10/26/2006 REPORTS: KS / OK / TX

Nov 6, 2004
Dodge City, KS
An awesome gentleman's chase south of Dodge City, KS this afternoon... provided me my first tornadoes of 2006, lol. I left DDC around 2pm after waking up at 1pm to a situation with the front being farther north than I had thought it would be. I noticed an east to west oriented cloud roll on the 1km VIS in northern Meade to Clark County early in the afternoon and I set my sights on that area. After favoring south...then east aways, I backtracked to Minneola and had my eyes on a very well developed updraft base to my west.. which was rather elongated. The first tornado I saw was a brief translucent "landspout" type tornado on the flanking line near the Meade-Gray county line southeast of Montezuma looking to my southwest. I was still watching the area to my northwest with more interest, however cloud bases were much lower thanks to being north of the boundary. About 10 mins later, another larger dusty tornado was visible to my south-southeast along the flank.

The flanking area seemed to be where the action was, so I headed back south. As I went south, now an even larger dusty tornado was occuring (I think #4 at this point, I don't really remember). and moving towards me. This big dusty column reminded me a bit of Roger Hill's awesome dusty tornado from the Brown County, SD supercell in 2002. It was really churning at ground level. It eventually dissipated only to be followed by another in the distance to my southeast. At this point, I had lost track, to be honest with you.. oh yeah, I almost drove underneath one circulation that was only visible by the floating tumbleweeds rotating cyclonically like right in front of me in a field. At this point, I'm on the county line of Ford and and Clark, about 4 miles northwest of Minneola. I honestly didn't know which direction to focus on because there was vorticity in just about all quads... which also meant something could spin up right in front of me. i then look back to the northwest again towards the parent storm and notice a wonderful occluded tornado cyclone/tornado. I saw at least 3 of these severely occluded tornado cyclone/tornado hybrids... likely F0 cyclonic circulations underneath them, so then I guess you could call them tornadoes... they were certainly cone-shaped large funnels/tornado cyclones.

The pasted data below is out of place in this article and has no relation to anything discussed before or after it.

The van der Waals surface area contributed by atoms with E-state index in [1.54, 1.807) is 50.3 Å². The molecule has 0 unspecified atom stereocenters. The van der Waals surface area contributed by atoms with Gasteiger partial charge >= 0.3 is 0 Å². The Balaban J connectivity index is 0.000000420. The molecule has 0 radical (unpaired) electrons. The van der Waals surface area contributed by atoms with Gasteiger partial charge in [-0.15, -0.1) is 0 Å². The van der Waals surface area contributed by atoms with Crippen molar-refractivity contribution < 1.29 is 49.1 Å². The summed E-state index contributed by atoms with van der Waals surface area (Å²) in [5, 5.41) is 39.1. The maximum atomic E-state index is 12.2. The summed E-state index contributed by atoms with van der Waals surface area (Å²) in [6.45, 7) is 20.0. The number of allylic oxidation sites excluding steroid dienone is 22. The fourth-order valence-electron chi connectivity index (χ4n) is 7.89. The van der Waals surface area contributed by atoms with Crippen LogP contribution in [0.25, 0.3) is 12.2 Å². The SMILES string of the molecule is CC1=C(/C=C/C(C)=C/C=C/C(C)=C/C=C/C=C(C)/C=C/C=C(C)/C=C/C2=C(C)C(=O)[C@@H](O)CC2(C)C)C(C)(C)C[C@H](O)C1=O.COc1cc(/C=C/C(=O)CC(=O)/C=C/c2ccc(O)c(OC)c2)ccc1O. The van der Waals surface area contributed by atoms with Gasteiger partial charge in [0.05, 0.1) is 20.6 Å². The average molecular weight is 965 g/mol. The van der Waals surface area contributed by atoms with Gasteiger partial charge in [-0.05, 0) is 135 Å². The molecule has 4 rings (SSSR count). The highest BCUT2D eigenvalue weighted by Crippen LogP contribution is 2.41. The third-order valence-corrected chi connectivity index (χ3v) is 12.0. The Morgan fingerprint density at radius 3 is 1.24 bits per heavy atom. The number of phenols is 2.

I get to US 283 at the county line of Ford-Clark about 3 N Minneola and yet another bonafide tornadic circulation is kicking up very dark dust... very tight circulation...with a condensation funnel above it about 1/4 of the way to the surface. The condensation funnel never reached the surface, but it didn't matter to me... it was a beautiful sight with the dark debris cloud beneath it. This tornado was to my southwest moving towards me and US283. I did shoot some telephoto shots of the debris cloud, and they turned out pretty good with some careful processing... there was harsh backlight. The tornado crossed 283 right in front of me to the south about 1/3 mile away, but it was fairly weak at this point...however enough to loft tumbleweeds several hundred feet into the air. I photographed this ground action right as it crossed the highway...with a sherrif on the opposite side of the tornado watching the same thing. This tornado was meeting its demise after passing the highway. To my north, however, at this same time, one of those large tornado cyclones was crossing 283. I could never confirm condensation to the surface, but it was darn close... more than likely damaging circulation beneath it... probably 3 miles to my north.

I then take a breath, head into Minneola and drive east-northeast on US-54 to stay with the storm. As I do this, I could see yet another big dusty tornado in the distance...cloud bases were so low that it was tough to discern much structure to these dusty tornadoes when they are more than 4 miles away. After about 1 mile drive east of Minneola, I see another tornado to my north while driving...this one is a full condensation funnel trunk, but somewhat low contrast and being 4 miles away at least with the cloud bases so low... I could not see a whole lot of the tornado. The last tornado cyclone occlusion I photographed (of the ~3 of these types that I saw) was about 3 miles northwest of Bloom looking to the west-northwest. So, all in all, I don't know how many tornadoes I saw, but I photographed probably 7 or so unique tornadic circulations for the whole chase... with at least 3 that went un-photographed... so 10? A cold-core setup gone mad!

Mike U...whew
Mark McGowen and I were near Bloom, KS and documented many tornadoes in that area, then proceeded east and documented another 3 low-topped supercell tornadoes off of 3 separate mesocyclones. At one point there were two distinct landspouts on the ground, and both dissipated directly before another supercelluar tornado touched down. All the tornadoes were fairly dusty, but some had a strong appearance. We ended up documenting 7-8 tornadoes today in Kansas.

We were not able to get incredibly close to any of the tornadoes, but we did get within a mile of the last tornado we saw north Protection, KS. The last tornado was the most picturesque for us, with a nice white cone sheathed in a thin layer of brown dirt with a tubular middle section, a tight, dark, debris cloud at the surface, and a white collar cloud wrapping around the whole tornado with the entire updraft in view! Incredible day!